Thursday, May 17, 2007

A semi-wiki documentation trial

I consider myself as "highly pro-wiki, yet the worst salesperson I could think of". I believe wiki is fantastic, yet I fails to pass the argument that an SME * who already reviews a document would benefit from a Wiki platform more that form the MS-Word track changes features that is currently in use.
For several years, I look at such posts with a great envy. Trust, tolerance and confidence are important, of course, but something else is missing. I can't get people to write into a wiki and I can't think of the reason why.
Last week I was asked to write a 2-3 paper one some new feature. It's a command-line operated tool, not very intuitive for me, so I asked R&D for some extra help here. I stored the document on a public domain and send them the link with a general comment that says "please read and comment, thanks".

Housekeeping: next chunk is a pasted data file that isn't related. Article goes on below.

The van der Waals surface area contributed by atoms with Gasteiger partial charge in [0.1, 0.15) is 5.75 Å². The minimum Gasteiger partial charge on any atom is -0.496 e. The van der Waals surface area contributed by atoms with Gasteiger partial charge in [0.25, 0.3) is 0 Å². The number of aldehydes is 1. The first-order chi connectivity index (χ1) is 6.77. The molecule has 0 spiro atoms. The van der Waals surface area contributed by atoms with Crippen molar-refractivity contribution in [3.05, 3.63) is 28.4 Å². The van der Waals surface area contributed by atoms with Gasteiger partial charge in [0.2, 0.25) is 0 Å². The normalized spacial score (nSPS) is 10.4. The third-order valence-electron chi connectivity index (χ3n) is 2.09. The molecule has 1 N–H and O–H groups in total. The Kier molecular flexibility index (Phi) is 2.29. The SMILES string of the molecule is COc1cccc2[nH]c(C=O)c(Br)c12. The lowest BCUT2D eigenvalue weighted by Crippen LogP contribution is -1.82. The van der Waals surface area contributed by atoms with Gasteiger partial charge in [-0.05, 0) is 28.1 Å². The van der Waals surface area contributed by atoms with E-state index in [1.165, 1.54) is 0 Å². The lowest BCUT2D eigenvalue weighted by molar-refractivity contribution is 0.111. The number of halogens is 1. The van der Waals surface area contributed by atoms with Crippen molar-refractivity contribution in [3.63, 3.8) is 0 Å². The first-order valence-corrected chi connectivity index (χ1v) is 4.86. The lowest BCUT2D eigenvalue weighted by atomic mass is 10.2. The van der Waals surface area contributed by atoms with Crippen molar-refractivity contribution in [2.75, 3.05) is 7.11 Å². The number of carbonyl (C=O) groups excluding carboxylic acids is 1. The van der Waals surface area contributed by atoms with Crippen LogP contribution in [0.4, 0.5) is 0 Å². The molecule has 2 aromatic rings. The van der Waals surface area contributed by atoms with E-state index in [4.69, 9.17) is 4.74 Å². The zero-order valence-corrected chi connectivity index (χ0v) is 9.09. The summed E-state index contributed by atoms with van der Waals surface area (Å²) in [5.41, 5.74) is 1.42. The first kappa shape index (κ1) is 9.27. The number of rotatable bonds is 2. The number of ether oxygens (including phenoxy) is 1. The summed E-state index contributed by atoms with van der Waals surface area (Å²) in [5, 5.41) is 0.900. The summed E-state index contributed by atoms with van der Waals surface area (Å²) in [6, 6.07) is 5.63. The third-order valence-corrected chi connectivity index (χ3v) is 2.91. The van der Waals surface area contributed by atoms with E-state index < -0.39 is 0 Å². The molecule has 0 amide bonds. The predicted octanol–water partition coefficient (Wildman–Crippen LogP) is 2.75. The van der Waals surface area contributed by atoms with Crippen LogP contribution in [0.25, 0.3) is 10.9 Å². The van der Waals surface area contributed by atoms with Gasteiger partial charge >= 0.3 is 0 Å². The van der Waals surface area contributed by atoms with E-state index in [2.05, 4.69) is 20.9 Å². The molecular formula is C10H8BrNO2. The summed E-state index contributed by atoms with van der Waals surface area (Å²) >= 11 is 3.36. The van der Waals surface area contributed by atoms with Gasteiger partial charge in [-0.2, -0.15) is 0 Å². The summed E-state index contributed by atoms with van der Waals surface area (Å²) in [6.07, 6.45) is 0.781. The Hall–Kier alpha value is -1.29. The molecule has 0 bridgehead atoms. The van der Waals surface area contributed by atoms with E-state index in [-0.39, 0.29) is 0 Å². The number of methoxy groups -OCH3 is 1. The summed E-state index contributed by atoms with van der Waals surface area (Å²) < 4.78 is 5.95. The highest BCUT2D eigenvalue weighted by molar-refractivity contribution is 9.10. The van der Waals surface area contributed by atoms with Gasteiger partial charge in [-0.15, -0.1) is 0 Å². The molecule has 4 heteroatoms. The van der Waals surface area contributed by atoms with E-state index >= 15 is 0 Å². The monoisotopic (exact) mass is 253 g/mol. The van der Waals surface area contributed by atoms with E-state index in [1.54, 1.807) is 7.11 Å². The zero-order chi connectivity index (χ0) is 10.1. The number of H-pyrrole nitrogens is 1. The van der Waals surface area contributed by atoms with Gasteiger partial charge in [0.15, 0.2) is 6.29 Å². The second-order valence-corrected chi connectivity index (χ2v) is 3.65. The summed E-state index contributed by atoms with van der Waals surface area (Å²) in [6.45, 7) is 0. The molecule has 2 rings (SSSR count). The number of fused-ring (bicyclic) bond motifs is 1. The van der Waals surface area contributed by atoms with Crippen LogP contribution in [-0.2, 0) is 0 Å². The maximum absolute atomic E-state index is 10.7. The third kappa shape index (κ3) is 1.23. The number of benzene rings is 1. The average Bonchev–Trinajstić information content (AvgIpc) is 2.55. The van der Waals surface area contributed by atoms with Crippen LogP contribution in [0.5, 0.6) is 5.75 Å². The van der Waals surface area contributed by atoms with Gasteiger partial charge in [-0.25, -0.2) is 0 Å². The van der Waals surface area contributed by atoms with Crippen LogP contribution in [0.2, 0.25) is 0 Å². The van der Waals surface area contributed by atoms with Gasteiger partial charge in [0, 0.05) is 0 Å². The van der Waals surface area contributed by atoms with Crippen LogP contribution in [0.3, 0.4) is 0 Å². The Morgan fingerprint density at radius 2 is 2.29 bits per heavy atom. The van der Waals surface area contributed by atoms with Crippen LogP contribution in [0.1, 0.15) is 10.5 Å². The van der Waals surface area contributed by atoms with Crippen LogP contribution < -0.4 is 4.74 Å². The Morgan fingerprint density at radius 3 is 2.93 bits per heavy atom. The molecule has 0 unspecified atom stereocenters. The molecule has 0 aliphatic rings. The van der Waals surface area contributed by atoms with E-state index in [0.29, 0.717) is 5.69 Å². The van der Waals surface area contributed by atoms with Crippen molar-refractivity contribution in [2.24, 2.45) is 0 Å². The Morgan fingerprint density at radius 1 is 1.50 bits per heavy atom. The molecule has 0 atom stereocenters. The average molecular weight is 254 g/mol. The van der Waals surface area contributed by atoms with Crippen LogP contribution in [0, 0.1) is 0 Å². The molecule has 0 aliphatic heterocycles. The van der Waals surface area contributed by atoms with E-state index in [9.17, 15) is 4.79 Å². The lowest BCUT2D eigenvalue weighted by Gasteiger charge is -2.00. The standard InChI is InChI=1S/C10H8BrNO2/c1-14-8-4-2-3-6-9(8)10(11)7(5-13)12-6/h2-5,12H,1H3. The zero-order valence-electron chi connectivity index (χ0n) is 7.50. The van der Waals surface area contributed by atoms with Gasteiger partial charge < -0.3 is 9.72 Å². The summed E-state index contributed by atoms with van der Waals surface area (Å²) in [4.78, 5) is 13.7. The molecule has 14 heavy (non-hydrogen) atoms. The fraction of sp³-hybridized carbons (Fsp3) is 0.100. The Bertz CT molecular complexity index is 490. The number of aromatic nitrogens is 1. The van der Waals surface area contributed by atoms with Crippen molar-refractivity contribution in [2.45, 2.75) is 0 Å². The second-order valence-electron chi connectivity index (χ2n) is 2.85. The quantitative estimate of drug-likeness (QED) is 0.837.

They were great. Within a day, three developers has commented, raising new questions, answering some other questions, extending the document a little because the feature has evolved, etc.
Of course, I had to go over the text, move some from the comment boxes into the document itself, accept and reject changes, etc. But, the document was extensively written by developers who were happy - and agile - to contribute.
Now, our major documentation set is hundreds of pages long (to each direction :-), so I believe we;ll take it one step at a time.

* This is the guy over the cubicle who is not a tech writer.


I have added myself to this directory.
Thank you, Anne Gentle of BMC, for telling about it.
Anne's latest posts deal with using Wiki for documentation, a topic I will extensively write about.